Plan A: $2,000 deductible
Plan B: $400 deductible and coinsurance
Plan C: $0 deductible and coinsurance
C,B,A is how the plan designs rank in terms of deductible attractiveness.
Kaiser Family Foundation current messaging is deductible focused.
Under the ACA people with incomes up to 150% of poverty pay an average deductible of $255. In the Senate hill bill it would be over $6,000. pic.twitter.com/UEX7WFPRqG
— Larry Levitt (@larry_levitt) June 24, 2017
But is deductible the number to look at?
It really depends, the best number to look at is the actuarial value. The three plans are 81%, 71% and 70% AV.
Plan A is the gold plan at 81% actuarial value. The $400 deductible Silver is slightly richer in benefits at 71% actuarial value than the no deductible Silver. Both B and C have a 60% coinsurance. Plan B has 60% coinsurance with a $5,500 maximum out of pocket (MOOP). Plan C has no deductible but a 60% coinsurance to a MOOP of $7,150.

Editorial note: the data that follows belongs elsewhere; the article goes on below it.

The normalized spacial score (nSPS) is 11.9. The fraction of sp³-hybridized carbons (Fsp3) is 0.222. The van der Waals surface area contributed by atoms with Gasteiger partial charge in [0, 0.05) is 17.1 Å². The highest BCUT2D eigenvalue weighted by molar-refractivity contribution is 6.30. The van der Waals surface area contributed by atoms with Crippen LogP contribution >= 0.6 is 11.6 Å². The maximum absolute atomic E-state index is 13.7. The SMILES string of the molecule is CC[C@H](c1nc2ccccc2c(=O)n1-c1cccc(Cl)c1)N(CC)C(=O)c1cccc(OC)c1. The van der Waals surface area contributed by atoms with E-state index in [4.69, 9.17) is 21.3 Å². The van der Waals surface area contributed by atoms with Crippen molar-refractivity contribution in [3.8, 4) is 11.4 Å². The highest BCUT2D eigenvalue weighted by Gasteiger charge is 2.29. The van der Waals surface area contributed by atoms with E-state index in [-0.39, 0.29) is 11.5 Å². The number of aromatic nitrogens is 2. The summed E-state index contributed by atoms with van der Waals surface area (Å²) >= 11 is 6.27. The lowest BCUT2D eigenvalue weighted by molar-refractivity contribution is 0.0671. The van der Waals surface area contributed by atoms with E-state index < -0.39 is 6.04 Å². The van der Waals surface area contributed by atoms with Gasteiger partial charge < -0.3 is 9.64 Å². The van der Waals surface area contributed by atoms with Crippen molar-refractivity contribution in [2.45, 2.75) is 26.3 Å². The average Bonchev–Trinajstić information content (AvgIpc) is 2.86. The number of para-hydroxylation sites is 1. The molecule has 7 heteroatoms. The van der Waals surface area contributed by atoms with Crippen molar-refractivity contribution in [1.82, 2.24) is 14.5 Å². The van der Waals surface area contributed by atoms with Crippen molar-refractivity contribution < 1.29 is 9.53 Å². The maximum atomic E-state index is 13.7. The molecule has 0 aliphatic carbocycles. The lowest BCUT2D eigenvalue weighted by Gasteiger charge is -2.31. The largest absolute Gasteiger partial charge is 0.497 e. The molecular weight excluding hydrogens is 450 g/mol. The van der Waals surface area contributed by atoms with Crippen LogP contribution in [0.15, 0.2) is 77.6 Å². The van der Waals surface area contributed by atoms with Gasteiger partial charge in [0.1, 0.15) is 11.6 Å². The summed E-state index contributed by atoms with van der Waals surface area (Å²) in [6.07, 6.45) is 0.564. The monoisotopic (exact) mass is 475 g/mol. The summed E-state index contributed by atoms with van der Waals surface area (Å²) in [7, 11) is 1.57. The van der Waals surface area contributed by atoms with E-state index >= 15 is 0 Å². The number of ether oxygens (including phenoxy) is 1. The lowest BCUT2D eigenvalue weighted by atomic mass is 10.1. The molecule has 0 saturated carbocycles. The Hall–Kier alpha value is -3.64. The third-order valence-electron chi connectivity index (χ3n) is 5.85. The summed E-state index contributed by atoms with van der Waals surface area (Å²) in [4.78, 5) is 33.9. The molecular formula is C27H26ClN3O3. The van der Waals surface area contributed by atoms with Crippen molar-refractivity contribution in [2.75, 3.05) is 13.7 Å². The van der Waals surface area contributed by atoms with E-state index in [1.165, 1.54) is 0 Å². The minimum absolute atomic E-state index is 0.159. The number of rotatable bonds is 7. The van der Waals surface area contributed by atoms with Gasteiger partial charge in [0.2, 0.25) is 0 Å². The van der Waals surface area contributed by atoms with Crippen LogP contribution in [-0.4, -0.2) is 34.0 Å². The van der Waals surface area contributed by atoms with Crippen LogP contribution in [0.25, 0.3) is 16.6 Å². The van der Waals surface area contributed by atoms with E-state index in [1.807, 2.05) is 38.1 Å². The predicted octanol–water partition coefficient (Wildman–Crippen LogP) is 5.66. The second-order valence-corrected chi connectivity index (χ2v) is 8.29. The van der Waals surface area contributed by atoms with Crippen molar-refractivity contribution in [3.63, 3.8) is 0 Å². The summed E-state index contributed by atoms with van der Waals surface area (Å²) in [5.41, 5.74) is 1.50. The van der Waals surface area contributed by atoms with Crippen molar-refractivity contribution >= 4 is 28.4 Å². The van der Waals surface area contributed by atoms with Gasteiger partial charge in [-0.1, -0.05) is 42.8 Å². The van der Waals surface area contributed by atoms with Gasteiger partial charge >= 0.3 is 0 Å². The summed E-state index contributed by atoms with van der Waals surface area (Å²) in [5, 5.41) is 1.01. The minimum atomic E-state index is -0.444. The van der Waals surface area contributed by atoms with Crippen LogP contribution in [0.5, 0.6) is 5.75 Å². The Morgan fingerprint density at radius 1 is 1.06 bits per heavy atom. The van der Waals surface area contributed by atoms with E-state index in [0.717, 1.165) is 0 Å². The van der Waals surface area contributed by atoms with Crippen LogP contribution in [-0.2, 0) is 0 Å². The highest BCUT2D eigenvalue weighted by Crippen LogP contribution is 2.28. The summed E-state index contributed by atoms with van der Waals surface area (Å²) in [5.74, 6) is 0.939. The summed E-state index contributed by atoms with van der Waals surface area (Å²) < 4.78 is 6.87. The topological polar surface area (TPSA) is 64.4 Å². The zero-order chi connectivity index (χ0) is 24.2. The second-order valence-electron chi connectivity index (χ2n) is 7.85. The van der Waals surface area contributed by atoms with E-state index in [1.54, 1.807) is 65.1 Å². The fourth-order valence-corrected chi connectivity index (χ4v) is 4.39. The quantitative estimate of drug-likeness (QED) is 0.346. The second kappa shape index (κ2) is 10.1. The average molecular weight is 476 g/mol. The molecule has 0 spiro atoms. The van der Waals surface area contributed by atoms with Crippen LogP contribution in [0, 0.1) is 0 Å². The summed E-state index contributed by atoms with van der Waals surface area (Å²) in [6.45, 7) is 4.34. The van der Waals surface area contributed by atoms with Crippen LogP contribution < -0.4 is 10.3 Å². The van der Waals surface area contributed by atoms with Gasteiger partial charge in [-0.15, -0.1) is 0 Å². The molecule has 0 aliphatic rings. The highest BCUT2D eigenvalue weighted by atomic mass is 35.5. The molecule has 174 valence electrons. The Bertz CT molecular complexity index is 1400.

Plan C is the worse plan for anyone who spends a night in a hospital. They bear the largest proportion of the total pool’s cost sharing obligations. For the same actuarial value, higher deductibles advantage sicker individuals while more co-pays and coinsurance advantages people with minimal utilization.
We need to sharpen our thinking and our language. Deductibles are an easily number that can be readily gamed. I think the combination of maximum out of pocket exposure and actuarial value are the numbers that actually need to be communicated in a seven pitch as those can’t be as readily messed with.